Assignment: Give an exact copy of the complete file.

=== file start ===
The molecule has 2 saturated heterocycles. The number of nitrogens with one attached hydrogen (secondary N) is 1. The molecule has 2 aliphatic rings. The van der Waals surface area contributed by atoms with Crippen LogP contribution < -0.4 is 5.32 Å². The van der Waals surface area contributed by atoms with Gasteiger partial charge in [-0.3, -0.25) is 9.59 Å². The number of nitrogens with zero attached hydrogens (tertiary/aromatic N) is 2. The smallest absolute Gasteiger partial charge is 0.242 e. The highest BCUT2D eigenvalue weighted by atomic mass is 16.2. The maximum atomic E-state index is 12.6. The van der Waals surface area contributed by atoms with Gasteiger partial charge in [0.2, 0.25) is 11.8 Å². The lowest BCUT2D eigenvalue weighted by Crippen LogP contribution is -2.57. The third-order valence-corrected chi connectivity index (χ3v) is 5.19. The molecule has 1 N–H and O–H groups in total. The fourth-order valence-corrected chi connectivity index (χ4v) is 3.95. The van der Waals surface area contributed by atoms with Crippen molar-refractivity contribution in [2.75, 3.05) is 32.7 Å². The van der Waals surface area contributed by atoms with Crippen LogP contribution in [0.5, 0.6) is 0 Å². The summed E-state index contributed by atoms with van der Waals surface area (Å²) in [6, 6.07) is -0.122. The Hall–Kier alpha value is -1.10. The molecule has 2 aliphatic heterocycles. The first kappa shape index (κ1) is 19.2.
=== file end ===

The molecule has 2 saturated heterocycles. The number of nitrogens with one attached hydrogen (secondary N) is 1. The molecule has 2 aliphatic rings. The van der Waals surface area contributed by atoms with Crippen LogP contribution < -0.4 is 5.32 Å². The van der Waals surface area contributed by atoms with Gasteiger partial charge in [-0.3, -0.25) is 9.59 Å². The number of nitrogens with zero attached hydrogens (tertiary/aromatic N) is 2. The smallest absolute Gasteiger partial charge is 0.242 e. The highest BCUT2D eigenvalue weighted by atomic mass is 16.2. The maximum atomic E-state index is 12.6. The van der Waals surface area contributed by atoms with Gasteiger partial charge in [0.2, 0.25) is 11.8 Å². The lowest BCUT2D eigenvalue weighted by Crippen LogP contribution is -2.57. The third-order valence-corrected chi connectivity index (χ3v) is 5.19. The molecule has 1 N–H and O–H groups in total. The fourth-order valence-corrected chi connectivity index (χ4v) is 3.95. The van der Waals surface area contributed by atoms with Crippen molar-refractivity contribution in [2.75, 3.05) is 32.7 Å². The van der Waals surface area contributed by atoms with Crippen LogP contribution in [0.5, 0.6) is 0 Å². The summed E-state index contributed by atoms with van der Waals surface area (Å²) in [6, 6.07) is -0.122. The Hall–Kier alpha value is -1.10. The molecule has 2 aliphatic heterocycles. The first kappa shape index (κ1) is 19.2.